A lunar calendar is a calendar that is based on cycles of the lunar phase. Because there are about twelve lunations (synodic months) in a solar year, this period (354.37 days) is sometimes referred to as a lunar year.
A common purely lunar calendar is the Islamic calendar or Hijri Qamari calendar. A feature of the Islamic calendar is that a year is always 12 months, so the months are not linked with the seasons and drift each solar year by 11 to 12 days. It comes back to the position it had in relation to the solar year approximately every 33 Islamic years. It is used mainly for religious purposes, but in Saudi Arabia it is the official calendar. In other systems, a lunar calendar may include extra months added that synchronize it with the solar calendar. The oldest known lunar calender was found in Scotland; it approximately dates back to 10000 BC.
Most lunar calendars are in fact lunisolar calendars. That is, months reflect the lunar cycle, but then intercalary months (e.g. "second Adar" in the Hebrew calendar) are added to bring the calendar year into synchronisation with the solar year. Some examples are the Chinese and Hindu calendars, and most calendar systems used in antiquity.
All these calendars have a variable number of months in a year. The reason for this is that a year is not evenly divisible by an exact number of lunations, so without the addition of intercalary months the seasons would drift each year. This results in a thirteen-month year every two or three years.
Some lunar calendars are calibrated by annual natural events which are affected by lunar cycles as well as the solar cycle. An example of this is the lunar calendar of the Banks Islands which includes three months in which the edible palolo worm mass on the beaches. These events occur at the last quarter of the lunar month, as the reproductive cycle of the palolos is synchronised with the moon.
Even though the Gregorian calendar is in common and legal use, lunar calendars serve to determine traditional holidays in parts of the world such as India, China, Korea, Japan, Vietnam and Nepal. Some examples include Ramadan, Diwali, Chinese New Year/Tết (Vietnamese New Year), Mid-Autumn Festival/Chuseok and Nepal Sambat.
Start of the lunar month
Lunar calendars differ as to which day is the first day of the month. For some lunar calendars, such as the Chinese calendar, the first day of a month is the day when an astronomical new moon occurs in a particular time zone. For others, such as some Hindu calendars, each month begins on the day after the full moon or the new moon. Others were based in the past on the first sighting of a lunar crescent, such as the Hebrew calendar.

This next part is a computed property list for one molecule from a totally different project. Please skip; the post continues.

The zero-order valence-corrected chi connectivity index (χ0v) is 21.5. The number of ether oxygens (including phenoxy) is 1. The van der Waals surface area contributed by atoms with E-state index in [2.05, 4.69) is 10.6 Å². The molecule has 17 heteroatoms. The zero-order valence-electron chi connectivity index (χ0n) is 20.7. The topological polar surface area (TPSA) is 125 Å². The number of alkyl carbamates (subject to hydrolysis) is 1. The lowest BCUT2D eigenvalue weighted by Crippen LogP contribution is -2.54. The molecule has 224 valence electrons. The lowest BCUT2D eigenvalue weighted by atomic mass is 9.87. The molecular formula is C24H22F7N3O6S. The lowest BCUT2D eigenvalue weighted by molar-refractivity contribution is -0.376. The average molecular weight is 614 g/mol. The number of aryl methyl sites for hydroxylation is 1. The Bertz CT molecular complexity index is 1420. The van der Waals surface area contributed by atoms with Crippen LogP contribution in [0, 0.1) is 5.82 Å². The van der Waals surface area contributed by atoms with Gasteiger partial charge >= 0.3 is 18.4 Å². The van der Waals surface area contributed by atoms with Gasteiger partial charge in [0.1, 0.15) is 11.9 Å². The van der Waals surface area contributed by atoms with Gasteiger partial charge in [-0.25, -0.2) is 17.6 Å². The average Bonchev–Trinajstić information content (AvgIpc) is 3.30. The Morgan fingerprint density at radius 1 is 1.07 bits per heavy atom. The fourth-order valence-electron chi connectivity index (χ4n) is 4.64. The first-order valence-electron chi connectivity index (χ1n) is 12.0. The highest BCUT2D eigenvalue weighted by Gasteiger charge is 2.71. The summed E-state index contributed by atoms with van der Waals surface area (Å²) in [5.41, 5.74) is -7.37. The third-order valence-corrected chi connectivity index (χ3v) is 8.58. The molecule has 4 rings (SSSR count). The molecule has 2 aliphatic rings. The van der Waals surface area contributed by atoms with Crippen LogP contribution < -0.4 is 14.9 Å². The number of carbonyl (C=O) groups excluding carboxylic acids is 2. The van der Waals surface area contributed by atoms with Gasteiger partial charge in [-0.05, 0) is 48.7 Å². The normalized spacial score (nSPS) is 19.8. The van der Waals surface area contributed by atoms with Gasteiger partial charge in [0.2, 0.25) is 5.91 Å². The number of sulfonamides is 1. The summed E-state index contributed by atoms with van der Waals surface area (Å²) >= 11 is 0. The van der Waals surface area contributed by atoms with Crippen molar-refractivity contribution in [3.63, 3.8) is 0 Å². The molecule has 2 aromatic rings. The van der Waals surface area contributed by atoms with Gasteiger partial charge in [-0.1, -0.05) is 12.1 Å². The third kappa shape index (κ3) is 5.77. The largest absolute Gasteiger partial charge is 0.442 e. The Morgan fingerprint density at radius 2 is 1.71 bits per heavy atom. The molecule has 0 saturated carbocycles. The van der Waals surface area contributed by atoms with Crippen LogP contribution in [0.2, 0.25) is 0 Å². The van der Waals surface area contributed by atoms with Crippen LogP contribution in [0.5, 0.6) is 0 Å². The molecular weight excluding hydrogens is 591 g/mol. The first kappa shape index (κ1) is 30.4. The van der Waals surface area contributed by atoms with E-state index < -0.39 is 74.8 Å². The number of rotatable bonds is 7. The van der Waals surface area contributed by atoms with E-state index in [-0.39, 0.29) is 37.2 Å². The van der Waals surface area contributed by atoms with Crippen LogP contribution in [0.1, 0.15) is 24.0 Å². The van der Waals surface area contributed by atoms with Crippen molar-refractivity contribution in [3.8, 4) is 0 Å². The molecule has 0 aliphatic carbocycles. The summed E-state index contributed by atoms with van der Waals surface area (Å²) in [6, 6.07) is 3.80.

Length of the lunar month
The length of a month orbit/cycle is difficult to predict and varies from its average value. Because observations are subject to uncertainty and weather conditions, and astronomical methods are highly complex, there have been attempts to create fixed arithmetical rules.
The average length of the synodic month is 29.530589 days. This requires the length of a month to be alternately 29 and 30 days (termed respectively hollow and full). The distribution of hollow and full months can be determined using continued fractions, and examining successive approximations for the length of the month in terms of fractions of a day. In the list below, after the number of days listed in the numerator, an integer number of months as listed in the denominator have been completed:
- 29 / 1 (error: 1 day after about 2 months)
- 30 / 1 (error: 1 day after about 2 months)
- 59 / 2 (error: 1 day after about 2.6 years)
- 443 / 15 (error: 1 day after about 30 years)
- 502 / 17 (error: 1 day after about 70 years)
- 945 / 32 (error: 1 day after about 122 years; expressible exactly in binary: 11101.10001₂)
- 1447 / 49 (error: 1 day after about 3 millennia)
- 25101 / 850 (error: dependent on change of synodic month value)
These fractions can be used in the construction of lunar calendars, or in combination with a solar calendar to produce a lunisolar calendar. The 49-month cycle was proposed as the basis of an alternative Easter computation by Isaac Newton around 1700. The tabular Islamic calendar's 360-month cycle is equivalent to 24×15 months minus a correction of one day.
- R.H.Codrington. The Melanesians: Their anthropology and folklore (1891) Oxford, Clarendon Press
- Reform of the Julian Calendar as Envisioned by Isaac Newton by Ari Belenkiy and Eduardo Vila Echagüe (pdf); Notes and Records of the Royal Society of London (vol 59, no 3, pp. 223-254).